The heroes of Hellenismos recieve(d) quite a bit of worship. Many heroes were local ones, but we have all heard of Hēraklēs, of Perseus and Theseus, of Atalanta and Odysseus. These heroes represent the most powerful, most virtuoes of all humans and teach us the qualities the Theoi enjoy seeing in us. Many of these heroes were fathered (and sometimes mothered) by the divine and they are thus part of the divine line. In fact, the heroes can be counted amongst the Olympians.

While the main body of our worship focusses on the Olympians, the Olympians did not come to power in a vacuum. The Old Gods presided over the building blocks of the previous generation, like the Olypmians preside over the building blocks of all three. Looking over the list, it's easy to trace the domains of the Olympians back to their predecessors--or even the God or Goddess They hold sway over directly. While the Olympian generation of Gods rule our daily lives, They operate in the framework of the Titans, the Uranides and the Protogenoi. These intricate lines built a web that is of vital importance to see in order to understand not only Hellenic mythology but also the Gods themselves.

Take, for example, light. Light allows us to see, the sun that provides it gives us heat and makes it possible to grow crops. Without light, there would be no life, so let's trace the concept of light through these generations:
  • Protogenoi: In Ancient Hellenic literature, Ouranos is the son and husband of Gaia. In some versions of geneology, Aether, God of Light is his father. He Himself is God of the sky.
  • Uranides: Hyperion is the God of light, father of Helios, son of Ouranos. Theia, Helios' mother, incidentally, is the Goddess of sight. It is interesting to note that the ancient Hellenes believed that light came from the eyes, so that the eyes allowed us to see what's in front of us. Sight.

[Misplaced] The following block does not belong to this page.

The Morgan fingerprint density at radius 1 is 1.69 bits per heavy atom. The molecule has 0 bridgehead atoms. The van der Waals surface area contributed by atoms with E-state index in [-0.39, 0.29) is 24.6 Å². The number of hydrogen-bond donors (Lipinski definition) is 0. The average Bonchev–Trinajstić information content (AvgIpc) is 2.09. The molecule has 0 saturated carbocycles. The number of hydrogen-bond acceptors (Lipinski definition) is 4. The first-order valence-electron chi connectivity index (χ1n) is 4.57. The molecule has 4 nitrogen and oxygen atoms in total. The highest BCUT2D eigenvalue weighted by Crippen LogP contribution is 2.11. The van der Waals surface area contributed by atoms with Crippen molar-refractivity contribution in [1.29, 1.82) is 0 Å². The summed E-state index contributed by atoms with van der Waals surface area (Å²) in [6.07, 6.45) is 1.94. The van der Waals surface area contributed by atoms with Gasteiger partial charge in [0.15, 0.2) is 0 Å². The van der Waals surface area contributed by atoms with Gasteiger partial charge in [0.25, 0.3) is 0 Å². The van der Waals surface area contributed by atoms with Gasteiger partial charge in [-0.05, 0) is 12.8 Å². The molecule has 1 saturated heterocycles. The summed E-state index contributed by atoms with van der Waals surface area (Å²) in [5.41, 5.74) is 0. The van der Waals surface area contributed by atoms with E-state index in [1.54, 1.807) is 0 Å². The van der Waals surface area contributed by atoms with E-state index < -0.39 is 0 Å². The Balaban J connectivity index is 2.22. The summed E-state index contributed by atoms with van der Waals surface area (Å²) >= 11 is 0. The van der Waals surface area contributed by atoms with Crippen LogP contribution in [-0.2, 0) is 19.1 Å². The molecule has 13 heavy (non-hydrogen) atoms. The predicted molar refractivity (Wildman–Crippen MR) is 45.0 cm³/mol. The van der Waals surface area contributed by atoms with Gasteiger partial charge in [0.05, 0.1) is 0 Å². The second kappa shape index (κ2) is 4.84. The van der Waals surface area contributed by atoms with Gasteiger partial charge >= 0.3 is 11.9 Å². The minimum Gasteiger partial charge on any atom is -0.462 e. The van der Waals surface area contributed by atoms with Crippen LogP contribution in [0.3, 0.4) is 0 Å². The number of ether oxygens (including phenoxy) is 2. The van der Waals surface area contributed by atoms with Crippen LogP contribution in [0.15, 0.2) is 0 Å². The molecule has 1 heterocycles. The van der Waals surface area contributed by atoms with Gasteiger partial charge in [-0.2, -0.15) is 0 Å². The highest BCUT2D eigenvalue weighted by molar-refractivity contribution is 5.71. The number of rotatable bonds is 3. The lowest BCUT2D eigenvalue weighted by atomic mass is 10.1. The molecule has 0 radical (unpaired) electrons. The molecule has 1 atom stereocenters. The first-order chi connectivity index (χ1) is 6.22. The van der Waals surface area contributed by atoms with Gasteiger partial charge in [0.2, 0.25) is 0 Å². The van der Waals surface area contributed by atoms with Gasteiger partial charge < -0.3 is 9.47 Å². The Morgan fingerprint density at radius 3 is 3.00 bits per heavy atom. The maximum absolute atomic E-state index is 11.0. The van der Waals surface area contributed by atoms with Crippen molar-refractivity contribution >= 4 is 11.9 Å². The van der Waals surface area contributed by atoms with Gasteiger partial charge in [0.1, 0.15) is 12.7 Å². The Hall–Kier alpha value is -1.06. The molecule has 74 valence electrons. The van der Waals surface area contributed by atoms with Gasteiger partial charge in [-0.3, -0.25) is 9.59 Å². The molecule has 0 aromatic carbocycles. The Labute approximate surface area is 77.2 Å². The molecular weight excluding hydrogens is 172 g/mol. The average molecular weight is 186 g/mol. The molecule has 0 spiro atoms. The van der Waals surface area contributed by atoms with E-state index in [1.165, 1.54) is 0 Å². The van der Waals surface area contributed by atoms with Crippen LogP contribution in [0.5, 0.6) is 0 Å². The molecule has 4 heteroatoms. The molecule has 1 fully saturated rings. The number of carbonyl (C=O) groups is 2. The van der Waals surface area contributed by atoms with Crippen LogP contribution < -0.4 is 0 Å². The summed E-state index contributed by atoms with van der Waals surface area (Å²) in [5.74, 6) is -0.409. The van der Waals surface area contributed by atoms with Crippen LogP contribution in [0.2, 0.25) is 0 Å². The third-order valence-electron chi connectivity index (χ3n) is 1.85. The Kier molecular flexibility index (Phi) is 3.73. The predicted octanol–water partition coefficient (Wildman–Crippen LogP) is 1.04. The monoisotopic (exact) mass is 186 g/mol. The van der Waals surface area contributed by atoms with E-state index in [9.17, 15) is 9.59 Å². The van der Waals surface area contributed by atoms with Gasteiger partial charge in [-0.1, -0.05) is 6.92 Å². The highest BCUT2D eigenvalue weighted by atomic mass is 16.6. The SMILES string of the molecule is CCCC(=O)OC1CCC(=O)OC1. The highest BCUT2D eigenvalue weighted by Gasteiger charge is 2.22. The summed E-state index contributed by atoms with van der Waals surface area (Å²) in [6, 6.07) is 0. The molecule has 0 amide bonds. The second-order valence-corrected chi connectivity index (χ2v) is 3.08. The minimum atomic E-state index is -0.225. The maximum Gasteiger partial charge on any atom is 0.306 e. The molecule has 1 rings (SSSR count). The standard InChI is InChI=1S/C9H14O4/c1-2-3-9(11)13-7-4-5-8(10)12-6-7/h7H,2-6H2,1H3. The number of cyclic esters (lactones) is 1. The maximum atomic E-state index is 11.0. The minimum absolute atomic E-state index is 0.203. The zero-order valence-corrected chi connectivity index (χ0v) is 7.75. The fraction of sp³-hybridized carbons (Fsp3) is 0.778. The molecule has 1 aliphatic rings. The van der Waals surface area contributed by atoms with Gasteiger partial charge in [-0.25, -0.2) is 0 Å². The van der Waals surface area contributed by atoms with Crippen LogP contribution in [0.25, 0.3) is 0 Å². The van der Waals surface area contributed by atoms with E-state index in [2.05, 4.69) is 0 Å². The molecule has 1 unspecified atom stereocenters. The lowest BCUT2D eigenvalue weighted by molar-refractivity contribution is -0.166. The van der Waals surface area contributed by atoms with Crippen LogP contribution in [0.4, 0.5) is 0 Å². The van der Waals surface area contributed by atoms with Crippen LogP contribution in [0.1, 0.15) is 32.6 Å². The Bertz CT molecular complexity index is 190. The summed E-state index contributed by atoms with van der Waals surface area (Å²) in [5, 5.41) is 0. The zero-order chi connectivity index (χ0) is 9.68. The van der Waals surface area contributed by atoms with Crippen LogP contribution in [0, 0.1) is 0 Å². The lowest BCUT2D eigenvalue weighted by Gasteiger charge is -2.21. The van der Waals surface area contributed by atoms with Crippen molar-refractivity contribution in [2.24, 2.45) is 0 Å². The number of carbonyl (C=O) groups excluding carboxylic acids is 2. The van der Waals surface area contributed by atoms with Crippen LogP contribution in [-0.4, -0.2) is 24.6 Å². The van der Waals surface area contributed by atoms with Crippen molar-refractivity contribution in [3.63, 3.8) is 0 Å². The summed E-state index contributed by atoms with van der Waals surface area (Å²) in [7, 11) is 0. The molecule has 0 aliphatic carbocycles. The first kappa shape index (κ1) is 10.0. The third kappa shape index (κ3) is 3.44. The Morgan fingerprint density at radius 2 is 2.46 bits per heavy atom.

• Titanes: Helios is generally considered the God of the sun--either as the sun itself or as the driver of the chariot that guides the sun across the sky dome every day. Hyperion is His father.
  • Olympians: by Hellenistic times Apollon had become closely connected with the sun in cult. and in his epithet 'Phoibos' He became the shining one, the God to thank for the light.
  • Heroes: there are many heroes who were involved with the sun in some way to remind us of this fact. Take Phaëton, son of Helios, who attempted to drive his father's chariot but lost control and set the earth on fire.
Save for Apollon (but He is included because He was/is so often conflated with Helios), all of these Gods are related. Their domains are related. Their tasks become more focussed, specialized, specific, but all their domains are on the same tree--the same subject: light and all it does. It's also interesting to note that in some versions of genealogy, the Horae (seasons) are said to be the children of Helios.

We see this tracing of domains through the generations a lot in Hellenic mythology, if not in family line then in a system where abstract concepts are passed down to younger Gods in a more specialized version. For example, Uranides Iapetos (God of the mortal life-span) and His son Menoitios (God of violent anger and rash action), Titanes Pallas (God of warcraft and the Hellenic campaign season of late spring and early summer), and Olympians Ares and Athena were all involved with warfare, although the act became more and more defined through the generations.

When we pray for something in a specific domain, we often focus on the Olympians who rule over it. Logical, as They seem to have taken over these tasks from the older generations. Yet, there is value in looking beyond the Olympians on ocassion, if only to understand better how these domains influence our lives. This is why it is worth the effort investing time in genealogy.